Boehringer forges alliance with U.K. exosome specialist Evox

New Evox CEO Antonin de Fougerolles says Boehringer adds to a growing list of collaborators.(Evox Therapeutics / Antonin de Fougerolles)

Germany’s Boehringer Ingelheim has entered into a deal with Evox Therapeutics, its second with a U.K.-based biotech in as many days.

The new agreement will see Boehringer and Evox collaborate on the development of RNA therapeutics delivered using Evox’s primary technology platform, which harnesses extracellular vesicles or exosomes—paired with targeting molecules—to transport large molecules into hard-to-reach organs such as the brain.

The early-stage collaboration focuses on putting the delivery technology through its paces in a battery of experimental models, and if those go well Boehringer “will have the option to negotiate a license agreement to further develop RNA drug candidates using Evox’s … technology.” There’s no word on financial terms or target indications, other than to say that they will be working on “targets for specific disease areas of focus to Boehringer.”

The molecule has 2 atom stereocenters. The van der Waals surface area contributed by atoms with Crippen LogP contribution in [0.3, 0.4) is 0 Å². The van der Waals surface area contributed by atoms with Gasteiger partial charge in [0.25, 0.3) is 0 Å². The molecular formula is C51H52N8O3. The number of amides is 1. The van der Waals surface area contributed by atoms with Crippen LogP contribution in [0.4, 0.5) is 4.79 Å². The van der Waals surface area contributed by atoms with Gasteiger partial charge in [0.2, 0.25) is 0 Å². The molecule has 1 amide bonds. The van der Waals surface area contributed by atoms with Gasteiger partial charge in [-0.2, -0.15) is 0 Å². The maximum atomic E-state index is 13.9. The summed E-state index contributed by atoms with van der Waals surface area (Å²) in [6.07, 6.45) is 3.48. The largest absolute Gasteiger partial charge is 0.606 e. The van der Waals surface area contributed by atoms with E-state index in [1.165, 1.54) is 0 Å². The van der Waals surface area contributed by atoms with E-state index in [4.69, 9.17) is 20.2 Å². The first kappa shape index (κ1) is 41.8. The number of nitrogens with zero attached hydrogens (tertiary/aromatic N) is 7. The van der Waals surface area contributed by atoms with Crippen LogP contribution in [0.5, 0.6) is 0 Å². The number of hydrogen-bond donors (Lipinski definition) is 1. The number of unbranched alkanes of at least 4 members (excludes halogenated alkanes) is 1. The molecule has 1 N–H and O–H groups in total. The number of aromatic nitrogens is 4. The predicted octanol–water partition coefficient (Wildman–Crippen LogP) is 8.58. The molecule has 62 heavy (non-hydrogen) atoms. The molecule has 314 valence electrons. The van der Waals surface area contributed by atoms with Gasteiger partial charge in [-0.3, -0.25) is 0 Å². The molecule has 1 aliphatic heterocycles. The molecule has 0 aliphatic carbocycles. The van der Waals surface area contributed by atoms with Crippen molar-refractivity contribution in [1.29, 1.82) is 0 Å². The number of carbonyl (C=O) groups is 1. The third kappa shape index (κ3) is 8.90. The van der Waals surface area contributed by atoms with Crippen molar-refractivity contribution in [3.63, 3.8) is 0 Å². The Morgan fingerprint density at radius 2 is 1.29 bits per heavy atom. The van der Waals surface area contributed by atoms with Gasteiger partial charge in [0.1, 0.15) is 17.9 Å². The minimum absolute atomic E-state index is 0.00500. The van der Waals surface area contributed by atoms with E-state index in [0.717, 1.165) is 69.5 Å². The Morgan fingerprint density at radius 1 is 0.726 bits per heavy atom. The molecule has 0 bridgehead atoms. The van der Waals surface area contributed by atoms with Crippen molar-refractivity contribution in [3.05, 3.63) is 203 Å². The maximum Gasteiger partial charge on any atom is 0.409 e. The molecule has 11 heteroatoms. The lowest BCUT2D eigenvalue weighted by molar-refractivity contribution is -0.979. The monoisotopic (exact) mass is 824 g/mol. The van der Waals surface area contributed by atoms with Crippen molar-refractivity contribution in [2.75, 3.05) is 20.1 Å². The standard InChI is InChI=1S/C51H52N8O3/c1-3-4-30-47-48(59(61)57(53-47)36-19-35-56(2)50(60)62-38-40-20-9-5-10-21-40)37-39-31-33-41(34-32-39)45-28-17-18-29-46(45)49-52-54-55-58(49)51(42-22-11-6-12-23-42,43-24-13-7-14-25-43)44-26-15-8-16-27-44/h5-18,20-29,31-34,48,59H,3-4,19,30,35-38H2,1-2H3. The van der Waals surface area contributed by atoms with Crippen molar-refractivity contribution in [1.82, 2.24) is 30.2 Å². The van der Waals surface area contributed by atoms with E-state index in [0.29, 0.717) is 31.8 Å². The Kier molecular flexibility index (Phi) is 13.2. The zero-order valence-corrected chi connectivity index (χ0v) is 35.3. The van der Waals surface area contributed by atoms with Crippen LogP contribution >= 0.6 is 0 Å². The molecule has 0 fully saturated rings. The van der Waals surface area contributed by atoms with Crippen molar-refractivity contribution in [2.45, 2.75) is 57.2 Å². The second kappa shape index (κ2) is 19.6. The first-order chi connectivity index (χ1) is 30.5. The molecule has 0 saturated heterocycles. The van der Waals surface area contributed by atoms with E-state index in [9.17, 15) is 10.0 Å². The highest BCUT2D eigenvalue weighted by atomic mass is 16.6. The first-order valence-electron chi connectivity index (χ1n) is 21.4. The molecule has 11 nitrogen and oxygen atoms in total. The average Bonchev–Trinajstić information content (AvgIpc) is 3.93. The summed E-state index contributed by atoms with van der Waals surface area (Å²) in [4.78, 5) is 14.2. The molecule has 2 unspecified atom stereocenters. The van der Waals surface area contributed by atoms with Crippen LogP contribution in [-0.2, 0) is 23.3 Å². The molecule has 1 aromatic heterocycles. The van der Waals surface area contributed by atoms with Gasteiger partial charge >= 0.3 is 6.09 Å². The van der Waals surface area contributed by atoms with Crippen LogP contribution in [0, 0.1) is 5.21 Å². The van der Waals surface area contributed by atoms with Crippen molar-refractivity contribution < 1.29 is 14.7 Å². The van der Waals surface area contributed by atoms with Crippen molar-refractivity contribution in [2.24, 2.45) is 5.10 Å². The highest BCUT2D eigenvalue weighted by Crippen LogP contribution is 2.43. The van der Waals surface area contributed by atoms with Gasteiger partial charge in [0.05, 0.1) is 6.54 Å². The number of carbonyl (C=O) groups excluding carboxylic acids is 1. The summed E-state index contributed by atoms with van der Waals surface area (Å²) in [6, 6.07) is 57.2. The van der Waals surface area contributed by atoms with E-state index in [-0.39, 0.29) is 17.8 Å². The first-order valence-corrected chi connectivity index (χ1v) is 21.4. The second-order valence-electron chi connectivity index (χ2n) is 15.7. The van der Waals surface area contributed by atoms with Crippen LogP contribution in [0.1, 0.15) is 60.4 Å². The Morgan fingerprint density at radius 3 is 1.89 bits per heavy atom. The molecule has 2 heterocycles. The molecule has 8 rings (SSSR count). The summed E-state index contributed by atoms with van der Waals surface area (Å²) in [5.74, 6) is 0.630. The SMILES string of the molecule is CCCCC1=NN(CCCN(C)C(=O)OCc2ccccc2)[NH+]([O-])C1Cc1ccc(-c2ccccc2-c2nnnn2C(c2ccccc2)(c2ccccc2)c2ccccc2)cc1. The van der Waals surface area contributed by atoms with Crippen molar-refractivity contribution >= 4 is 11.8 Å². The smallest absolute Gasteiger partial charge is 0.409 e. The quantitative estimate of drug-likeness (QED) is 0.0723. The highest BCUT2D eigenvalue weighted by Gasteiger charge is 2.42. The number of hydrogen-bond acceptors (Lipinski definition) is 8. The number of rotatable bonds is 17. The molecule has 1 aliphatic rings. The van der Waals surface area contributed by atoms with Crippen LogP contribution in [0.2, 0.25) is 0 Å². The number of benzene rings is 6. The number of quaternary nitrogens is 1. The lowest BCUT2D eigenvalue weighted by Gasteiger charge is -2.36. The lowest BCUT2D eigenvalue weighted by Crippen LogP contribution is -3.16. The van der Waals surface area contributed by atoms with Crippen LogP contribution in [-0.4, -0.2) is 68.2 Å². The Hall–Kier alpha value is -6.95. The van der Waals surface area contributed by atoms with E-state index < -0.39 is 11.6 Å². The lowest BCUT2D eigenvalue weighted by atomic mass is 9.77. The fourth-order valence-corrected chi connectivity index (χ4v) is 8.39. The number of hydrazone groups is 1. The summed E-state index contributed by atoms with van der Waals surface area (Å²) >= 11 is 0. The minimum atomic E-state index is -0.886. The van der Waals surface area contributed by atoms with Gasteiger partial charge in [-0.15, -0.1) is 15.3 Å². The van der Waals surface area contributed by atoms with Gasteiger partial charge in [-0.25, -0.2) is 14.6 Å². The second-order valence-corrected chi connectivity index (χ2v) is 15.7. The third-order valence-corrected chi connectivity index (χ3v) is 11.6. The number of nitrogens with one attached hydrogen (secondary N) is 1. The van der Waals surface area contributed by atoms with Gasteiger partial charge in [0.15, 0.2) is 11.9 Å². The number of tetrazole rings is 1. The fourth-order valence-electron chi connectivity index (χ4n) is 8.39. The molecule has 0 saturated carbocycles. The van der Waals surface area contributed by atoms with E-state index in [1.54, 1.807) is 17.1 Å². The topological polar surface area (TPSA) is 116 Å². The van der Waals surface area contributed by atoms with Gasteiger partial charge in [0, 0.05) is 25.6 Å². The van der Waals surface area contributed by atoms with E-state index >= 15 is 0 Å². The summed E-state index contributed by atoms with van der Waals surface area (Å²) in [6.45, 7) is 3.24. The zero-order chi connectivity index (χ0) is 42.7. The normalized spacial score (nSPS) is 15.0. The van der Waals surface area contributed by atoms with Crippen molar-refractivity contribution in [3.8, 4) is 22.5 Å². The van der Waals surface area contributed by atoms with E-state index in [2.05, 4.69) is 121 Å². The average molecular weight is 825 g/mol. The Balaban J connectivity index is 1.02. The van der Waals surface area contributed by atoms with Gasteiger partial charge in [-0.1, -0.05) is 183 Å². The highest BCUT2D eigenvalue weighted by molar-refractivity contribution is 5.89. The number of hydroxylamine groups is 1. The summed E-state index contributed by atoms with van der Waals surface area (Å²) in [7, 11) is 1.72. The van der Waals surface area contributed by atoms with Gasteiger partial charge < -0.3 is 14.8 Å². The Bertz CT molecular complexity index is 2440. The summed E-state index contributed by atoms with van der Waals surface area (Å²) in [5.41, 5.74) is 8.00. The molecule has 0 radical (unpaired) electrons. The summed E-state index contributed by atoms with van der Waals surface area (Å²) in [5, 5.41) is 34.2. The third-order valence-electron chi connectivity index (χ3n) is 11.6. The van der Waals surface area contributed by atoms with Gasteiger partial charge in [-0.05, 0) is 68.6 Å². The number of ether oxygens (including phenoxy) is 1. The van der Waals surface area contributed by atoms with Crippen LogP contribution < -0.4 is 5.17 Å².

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Boehringer has been on something of a deal spree of late. Earlier today it bolstered its pipeline via a collaboration with Roche on inflammatory bowel disease drugs, and yesterday it took an option on a schizophrenia candidate developed by GlaxoSmithKline spinout Autifony. Last month it signed a licensing deal with Dicerna for a nonalcoholic steatohepatitis (NASH) candidate, and it has signed a series of immuno-oncology hookups this year with the likes of Siamab and AbeXXa.

It’s the first announcement of a major partner for Evox, which spun out of the University of Oxford last year with £10 million ($13 million) in seed funding and a pledge to develop new drugs for central nervous system and autoimmune diseases as well as cancer.

Last month the company appointed a new CEO, enticing Ablynx’s chief scientific officer Antonin de Fougerolles to the role, with former CEO Per Lundin moving to the chief operating officer position.

Commenting on the new agreement, Fougerolles said: “The use of exosomes as drug delivery vehicles provide significant advantages over other delivery methods as they can carry therapeutic molecules to difficult-to-reach target tissues.”

“We look forward to working with Boehringer Ingelheim to evaluate the potential of exosomes to deliver drugs to sites that are currently inaccessible by other means.”